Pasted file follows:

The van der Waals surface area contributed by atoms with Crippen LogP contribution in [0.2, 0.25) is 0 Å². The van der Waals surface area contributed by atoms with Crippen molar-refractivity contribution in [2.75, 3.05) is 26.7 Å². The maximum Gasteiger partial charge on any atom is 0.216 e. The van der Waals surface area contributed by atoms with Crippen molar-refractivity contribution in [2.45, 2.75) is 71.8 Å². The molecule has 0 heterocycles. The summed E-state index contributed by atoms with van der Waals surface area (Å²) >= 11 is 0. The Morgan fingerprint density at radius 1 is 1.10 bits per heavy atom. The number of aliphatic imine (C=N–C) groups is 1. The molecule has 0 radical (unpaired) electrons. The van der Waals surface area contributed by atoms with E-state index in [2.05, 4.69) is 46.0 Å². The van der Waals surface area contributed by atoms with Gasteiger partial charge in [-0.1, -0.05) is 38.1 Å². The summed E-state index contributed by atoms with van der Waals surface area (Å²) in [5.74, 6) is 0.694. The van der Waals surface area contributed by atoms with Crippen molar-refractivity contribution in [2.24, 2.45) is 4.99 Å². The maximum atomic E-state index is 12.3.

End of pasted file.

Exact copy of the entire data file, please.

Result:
The van der Waals surface area contributed by atoms with Crippen LogP contribution in [0.2, 0.25) is 0 Å². The van der Waals surface area contributed by atoms with Crippen molar-refractivity contribution in [2.75, 3.05) is 26.7 Å². The maximum Gasteiger partial charge on any atom is 0.216 e. The van der Waals surface area contributed by atoms with Crippen molar-refractivity contribution in [2.45, 2.75) is 71.8 Å². The molecule has 0 heterocycles. The summed E-state index contributed by atoms with van der Waals surface area (Å²) >= 11 is 0. The Morgan fingerprint density at radius 1 is 1.10 bits per heavy atom. The number of aliphatic imine (C=N–C) groups is 1. The molecule has 0 radical (unpaired) electrons. The van der Waals surface area contributed by atoms with E-state index in [2.05, 4.69) is 46.0 Å². The van der Waals surface area contributed by atoms with Gasteiger partial charge in [-0.1, -0.05) is 38.1 Å². The summed E-state index contributed by atoms with van der Waals surface area (Å²) in [5.74, 6) is 0.694. The van der Waals surface area contributed by atoms with Crippen molar-refractivity contribution in [2.24, 2.45) is 4.99 Å². The maximum atomic E-state index is 12.3.